Just Because You’re Paranoid Doesn’t Mean They Aren’t Out To Get You

Tuesday, June 28th, 2011

In this editorial about the ATF, the Washington Post writes that gun owners are “[c]oncerned to the point of paranoia about the erosion of the constitutional right to keep and bear arms.”

This would be the same newspaper that’s published in a city that, until it was rebuked by the Supreme Court, made it all but impossible for its citizens to buy or own a gun. The Post supported those laws, of course.

The same ed board shows today that it really isn’t all that concerned about the First Amendment, either.

Digg it |  reddit |  del.icio.us |  Fark

12 Responses to “Just Because You’re Paranoid Doesn’t Mean They Aren’t Out To Get You”

  1. #1 |  Some Guy | 

    “The ATF had hoped to move against higher-ups in the chain of command, but the operation went awry when the bureau lost track of 2,500 weapons, some of which have now been traced to criminal activity south of the border.”

    Don’t they mean “the operation went as intended when the bureau lost track of 2,500 weapons…”? The ATF intentionally let those guns fall into the hands of Mexican drug gangs, knowing full well they wouldn’t be able to track those guns. They knew they only had a *chance* of seeing those guns again when they were recovered at the scene of a crime or an arrest. The ATF *hoped* to find those guns again at murder scenes. Must have been a real thrill for the ATF until they found them at the murder scene of a Border Patrol agent.

  2. #2 |  Mattocracy | 

    Hipocrisy is hard thing to self diagnos. The Washington Post should seek professional help.

  3. #3 |  Bob | 

    What do we need guns for? The police will protect us from all crime!

    Wait, that might not be the way it works…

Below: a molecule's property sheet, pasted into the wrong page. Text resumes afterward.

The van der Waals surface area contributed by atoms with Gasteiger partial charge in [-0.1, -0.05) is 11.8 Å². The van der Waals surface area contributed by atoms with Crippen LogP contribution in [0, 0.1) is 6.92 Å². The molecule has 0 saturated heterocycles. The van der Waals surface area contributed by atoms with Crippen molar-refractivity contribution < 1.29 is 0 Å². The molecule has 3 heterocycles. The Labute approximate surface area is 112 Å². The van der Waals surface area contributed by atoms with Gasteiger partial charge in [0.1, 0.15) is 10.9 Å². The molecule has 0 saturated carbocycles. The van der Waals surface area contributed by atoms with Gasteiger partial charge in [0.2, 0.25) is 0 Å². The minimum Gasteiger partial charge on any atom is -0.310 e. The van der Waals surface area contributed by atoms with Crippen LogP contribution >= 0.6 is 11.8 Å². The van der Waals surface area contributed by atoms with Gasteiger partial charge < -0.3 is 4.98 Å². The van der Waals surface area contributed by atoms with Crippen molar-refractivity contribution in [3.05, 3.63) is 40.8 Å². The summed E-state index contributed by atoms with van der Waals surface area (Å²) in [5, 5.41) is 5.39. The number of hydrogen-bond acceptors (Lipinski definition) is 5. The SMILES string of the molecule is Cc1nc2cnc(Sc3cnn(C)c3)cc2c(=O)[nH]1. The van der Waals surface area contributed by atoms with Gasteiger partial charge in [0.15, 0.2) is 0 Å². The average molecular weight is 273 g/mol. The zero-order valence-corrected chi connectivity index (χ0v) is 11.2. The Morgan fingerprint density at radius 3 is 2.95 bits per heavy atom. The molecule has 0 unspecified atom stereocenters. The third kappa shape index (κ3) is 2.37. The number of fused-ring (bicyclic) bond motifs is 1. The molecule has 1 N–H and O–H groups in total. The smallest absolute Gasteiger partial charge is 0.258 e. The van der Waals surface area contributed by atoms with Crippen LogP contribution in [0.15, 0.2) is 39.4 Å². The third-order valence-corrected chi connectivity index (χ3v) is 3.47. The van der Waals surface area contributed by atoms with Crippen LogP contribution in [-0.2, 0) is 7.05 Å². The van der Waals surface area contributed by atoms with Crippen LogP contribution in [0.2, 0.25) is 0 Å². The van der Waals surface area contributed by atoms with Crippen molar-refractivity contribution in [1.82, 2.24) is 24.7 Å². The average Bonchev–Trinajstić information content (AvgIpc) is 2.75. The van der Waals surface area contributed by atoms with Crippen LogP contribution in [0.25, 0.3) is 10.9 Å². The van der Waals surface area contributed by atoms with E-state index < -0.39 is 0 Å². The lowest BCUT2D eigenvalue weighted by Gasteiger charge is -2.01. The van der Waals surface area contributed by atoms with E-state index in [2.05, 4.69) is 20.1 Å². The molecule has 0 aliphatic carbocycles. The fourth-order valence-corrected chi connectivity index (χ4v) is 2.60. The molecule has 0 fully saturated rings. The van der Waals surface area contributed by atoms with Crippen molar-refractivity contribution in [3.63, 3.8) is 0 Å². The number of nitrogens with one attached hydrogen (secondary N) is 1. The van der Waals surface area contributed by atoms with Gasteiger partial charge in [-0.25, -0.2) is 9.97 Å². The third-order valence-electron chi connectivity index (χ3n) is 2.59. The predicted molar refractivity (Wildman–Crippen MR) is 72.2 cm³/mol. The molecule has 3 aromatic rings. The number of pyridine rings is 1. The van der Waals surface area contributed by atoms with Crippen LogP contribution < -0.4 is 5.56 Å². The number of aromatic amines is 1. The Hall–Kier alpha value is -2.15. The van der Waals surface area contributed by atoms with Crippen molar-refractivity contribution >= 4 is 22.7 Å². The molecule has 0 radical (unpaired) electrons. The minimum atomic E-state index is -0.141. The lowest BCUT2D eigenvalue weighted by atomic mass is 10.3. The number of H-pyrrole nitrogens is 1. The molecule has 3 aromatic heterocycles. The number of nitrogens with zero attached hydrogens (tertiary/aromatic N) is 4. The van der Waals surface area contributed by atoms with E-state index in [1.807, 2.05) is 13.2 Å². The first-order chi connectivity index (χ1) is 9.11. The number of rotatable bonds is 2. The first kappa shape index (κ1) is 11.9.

As for the BATF’s master plan to sell weapons to Mexican Drug Cartels, exactly HOW were they planning on ‘tracking’ or somehow ‘intercepting’ the weapons prior to, or incident with, their delivery to said Cartels?

    Perhaps Magic? Because that’s the only way that would work.

  4. #4 |  Quote of the Indeterminate Time Interval – Washington Post Editorial Board | Pithy Title Goes Here | 

    […] this time, via Radley Balko, the WaPo starts right off with the hysteria: The California law is different because it dealt only […]

  5. #5 |  Somalian Road Corporation | 

    The Washington Post certainly understands the importance of maintaining media narratives, regardless of the relation those narratives have to reality.


    Brady, for whom the law requiring background checks on handgun purchasers is named, then met with White House press secretary Jay Carney. During the meeting, President Obama dropped in and, according to Sarah Brady, brought up the issue of gun control, “to fill us in that it was very much on his agenda,” she said.

    “I just want you to know that we are working on it,” Brady recalled the president telling them. “We have to go through a few processes, but under the radar.”

  6. #6 |  croaker |